Review: Roberto Bolaño’s The Skating Rink


Following the career of late Chilean novelist Roberto Bolaño has become almost a full-time endeavor for the Anglophone literary world. Two of his greatest novels, 2666

and The Savage Detectives

, were published in just the last two years, and the schedule his publishers have for the remaining volumes — including the unfinished coda for 2666 — will last well into 2011. The Skating Rink

, the author’s first novel, and the latest to be published in English, is a fantastic, hazy tale of murder and paranoia in the fictional Spanish seaside town of Z.

At first glance, The Skating Rink appears to be nothing more than a relatively slim detective yarn and a playful genre exercise. The book follows Nuria Martí — a young figure skater – a pair of shifty women, and the events surrounding a murder. The narrative alternates between the confessions of three witnesses and would-be suspects: Gasper Heredia, a young poet turned night watchmen at a camp owned by his once friend Remo Morán, a mid-list writer and Nuria’s sometime lover; and an often pompous, socialist government administrator, Enric Rosquelles. In a fury of misplaced affection, Rosquelles builds the titular skating rink for Nuria in an ancient and abandoned seaside palace using bureaucratic trickery and embezzled public funds.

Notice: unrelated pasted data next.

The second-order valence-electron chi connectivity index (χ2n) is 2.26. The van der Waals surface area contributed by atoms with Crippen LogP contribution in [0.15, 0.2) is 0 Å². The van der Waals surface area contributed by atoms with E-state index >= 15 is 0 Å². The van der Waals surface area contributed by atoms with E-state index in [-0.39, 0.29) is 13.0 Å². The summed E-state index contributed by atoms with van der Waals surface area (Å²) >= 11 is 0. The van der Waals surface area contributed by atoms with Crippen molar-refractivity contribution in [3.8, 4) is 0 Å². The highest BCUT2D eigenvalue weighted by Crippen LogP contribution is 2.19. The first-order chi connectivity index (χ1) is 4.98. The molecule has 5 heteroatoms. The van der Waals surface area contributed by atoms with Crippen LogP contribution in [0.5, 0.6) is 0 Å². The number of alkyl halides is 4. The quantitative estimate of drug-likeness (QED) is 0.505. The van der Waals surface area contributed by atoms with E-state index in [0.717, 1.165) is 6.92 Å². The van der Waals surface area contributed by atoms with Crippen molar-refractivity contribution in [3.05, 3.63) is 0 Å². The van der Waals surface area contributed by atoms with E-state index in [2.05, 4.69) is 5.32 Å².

Yet everything strains against the genre fiction framework, right down the details: there’s a sky that turns “from blue to pink, the pink of an enlightened butcher,” to a shadowy woman who, in Heredia’s love-struck eyes, has a face that works “like an eraser.” As in many of Bolaño’s novels, the primary storyline wavers in and out of focus. Each character’s confessions spiral into moments of human fracturing, both from love and spite. An entry from Morán, the former novelist, is perhaps the best picture of this fragmentary existence. After searching for Heredia for a few days, just wanting to talk “and reminisce, with a little help from a friend” he dejectedly realizes that Nuria had turned into a “series of images that had nothing to do with the girl” he knew. All three men suffer from a similar condition: in Z, everyone is witness to a life constantly fading out of sight.

– Jeff Larson

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